Search Images Maps Play YouTube News Gmail Drive More »
Sign in
Screen reader users: click this link for accessible mode. Accessible mode has the same essential features but works better with your reader.

Patents

  1. Advanced Patent Search
Publication numberUS7722248 B1
Publication typeGrant
Application numberUS 10/733,129
Publication dateMay 25, 2010
Filing dateDec 11, 2003
Priority dateSep 20, 1999
Fee statusPaid
Also published asUS8240914
Publication number10733129, 733129, US 7722248 B1, US 7722248B1, US-B1-7722248, US7722248 B1, US7722248B1
InventorsPeter A. Chapman, Chee-Ann Chang
Original AssigneeMaverick Industries, Inc.
Export CitationBiBTeX, EndNote, RefMan
External Links: USPTO, USPTO Assignment, Espacenet
Wireless remote cooking thermometer system
US 7722248 B1
Abstract
A wireless remote cooking thermometer system includes a first unit positionable at a first location adjacent food being cooked, the first unit including a radio frequency transmitter adapted to transmit temperature readings for the food being cooked, and a temperature sensor connectable to the first unit for providing temperature readings to the first unit. The system also includes a second unit including a radio frequency receiver adapted to receive the temperature readings transmitted by the radio frequency transmitter and a visual display for displaying the received temperature readings, wherein the second unit is movable to a second location remote from the first location while maintaining radio contact with the first unit. The system includes a microprocessor operative to calibrate a taste preference and a choice preference associated with the food being cooked.
Images(6)
Previous page
Next page
Claims(18)
1. A wireless remote cooking thermometer system, comprising:
a first hand-held unit positionable at a first location adjacent food being cooked, said first hand-held unit including a radio frequency transmitter operative to transmit internal temperature readings associated with the food being cooked;
said system including at least one microprocessor operative to calibrate a taste preference and a choice preference associated with the food being cooked;
a temperature sensor for measuring the internal temperature of the food being cooked having a probe and being connectable to said first hand-held unit; and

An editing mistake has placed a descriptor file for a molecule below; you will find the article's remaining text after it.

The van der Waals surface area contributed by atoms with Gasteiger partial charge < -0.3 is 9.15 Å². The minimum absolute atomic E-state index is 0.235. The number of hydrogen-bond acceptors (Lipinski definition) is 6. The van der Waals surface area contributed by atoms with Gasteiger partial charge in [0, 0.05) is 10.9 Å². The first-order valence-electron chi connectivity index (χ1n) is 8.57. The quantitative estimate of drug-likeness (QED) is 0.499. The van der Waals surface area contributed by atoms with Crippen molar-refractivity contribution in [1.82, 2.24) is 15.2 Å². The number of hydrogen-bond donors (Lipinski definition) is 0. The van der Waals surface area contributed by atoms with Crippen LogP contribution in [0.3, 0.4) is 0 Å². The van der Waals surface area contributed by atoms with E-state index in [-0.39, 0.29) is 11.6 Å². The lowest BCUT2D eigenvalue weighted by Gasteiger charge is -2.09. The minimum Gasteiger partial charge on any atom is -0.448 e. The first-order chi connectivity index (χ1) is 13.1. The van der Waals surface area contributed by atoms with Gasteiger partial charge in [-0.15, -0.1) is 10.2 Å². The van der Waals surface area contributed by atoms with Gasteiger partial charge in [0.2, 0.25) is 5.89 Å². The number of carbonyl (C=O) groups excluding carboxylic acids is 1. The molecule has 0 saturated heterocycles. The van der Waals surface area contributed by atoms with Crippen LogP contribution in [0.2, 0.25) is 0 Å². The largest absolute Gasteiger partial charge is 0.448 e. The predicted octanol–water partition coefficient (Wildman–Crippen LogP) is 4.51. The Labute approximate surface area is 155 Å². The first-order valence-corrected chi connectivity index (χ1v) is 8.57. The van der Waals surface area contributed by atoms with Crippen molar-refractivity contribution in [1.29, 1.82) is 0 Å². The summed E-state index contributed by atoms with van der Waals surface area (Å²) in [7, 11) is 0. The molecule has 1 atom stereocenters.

a second hand-held unit including a liquid crystal display (LCD) and a radio frequency receiver for reception of the internal temperature readings transmitted by said frequency transmitter of said first hand-held unit.
2. The system as claimed in claim 1, wherein said temperature sensor further comprises a substantially rigid temperature probe having a distal end and a proximal end, said substantially rigid temperature probe including a substantially straight section adjacent the distal end of said probe and a curved section between the substantially straight section and the proximal section of said probe, wherein said proximal end of said probe is attached to a flexible communication line.
3. The system as claimed in claim 1, wherein said first hand-held unit includes a liquid crystal display for selectively displaying said taste preference.
4. The system as claimed in claim 1, wherein said taste preference include rare, medium rare, medium and well done.
5. The system as claimed in claim 1, further comprising a noise-generating unit for providing an audible signal.
6. The system as claimed in claim 5, wherein said noise-generating unit is provided on said second unit.
7. The system as claimed in claim 1, wherein said second unit further includes a timer for timing a cooking operation.
8. The system as claimed in claim 1, wherein said temperature readings are selectively displayed on said liquid crystal display of said second unit in Fahrenheit or Celsius.
9. The system as claimed in claim 1, wherein said liquid crystal display of said second unit is adapted to display cooking information including a type of meat being cooked, a selected taste preference for the meat being cooked, and a measured temperature of the meat being cooked.
10. The system as claimed in claim 1, wherein said liquid crystal display of said second unit is adapted to display time remaining in a cooking operation.